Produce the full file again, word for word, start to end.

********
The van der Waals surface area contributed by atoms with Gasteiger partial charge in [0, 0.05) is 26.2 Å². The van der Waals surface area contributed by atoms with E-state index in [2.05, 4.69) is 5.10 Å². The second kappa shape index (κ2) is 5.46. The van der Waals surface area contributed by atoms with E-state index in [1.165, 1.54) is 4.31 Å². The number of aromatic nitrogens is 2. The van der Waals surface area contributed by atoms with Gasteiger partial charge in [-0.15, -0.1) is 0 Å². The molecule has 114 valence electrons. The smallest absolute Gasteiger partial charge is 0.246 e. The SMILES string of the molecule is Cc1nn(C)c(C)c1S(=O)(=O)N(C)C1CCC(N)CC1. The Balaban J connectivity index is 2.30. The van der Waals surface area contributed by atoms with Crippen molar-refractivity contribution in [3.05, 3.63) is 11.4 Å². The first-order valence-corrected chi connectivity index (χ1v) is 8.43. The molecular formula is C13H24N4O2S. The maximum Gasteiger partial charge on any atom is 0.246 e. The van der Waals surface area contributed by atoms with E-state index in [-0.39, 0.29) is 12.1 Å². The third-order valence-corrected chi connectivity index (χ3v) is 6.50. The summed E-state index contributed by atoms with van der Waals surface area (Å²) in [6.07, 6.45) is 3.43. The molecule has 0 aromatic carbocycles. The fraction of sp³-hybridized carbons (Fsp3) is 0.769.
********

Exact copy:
The van der Waals surface area contributed by atoms with Gasteiger partial charge in [0, 0.05) is 26.2 Å². The van der Waals surface area contributed by atoms with E-state index in [2.05, 4.69) is 5.10 Å². The second kappa shape index (κ2) is 5.46. The van der Waals surface area contributed by atoms with E-state index in [1.165, 1.54) is 4.31 Å². The number of aromatic nitrogens is 2. The van der Waals surface area contributed by atoms with Gasteiger partial charge in [-0.15, -0.1) is 0 Å². The molecule has 114 valence electrons. The smallest absolute Gasteiger partial charge is 0.246 e. The SMILES string of the molecule is Cc1nn(C)c(C)c1S(=O)(=O)N(C)C1CCC(N)CC1. The Balaban J connectivity index is 2.30. The van der Waals surface area contributed by atoms with Crippen molar-refractivity contribution in [3.05, 3.63) is 11.4 Å². The first-order valence-corrected chi connectivity index (χ1v) is 8.43. The molecular formula is C13H24N4O2S. The maximum Gasteiger partial charge on any atom is 0.246 e. The van der Waals surface area contributed by atoms with E-state index in [-0.39, 0.29) is 12.1 Å². The third-order valence-corrected chi connectivity index (χ3v) is 6.50. The summed E-state index contributed by atoms with van der Waals surface area (Å²) in [6.07, 6.45) is 3.43. The molecule has 0 aromatic carbocycles. The fraction of sp³-hybridized carbons (Fsp3) is 0.769.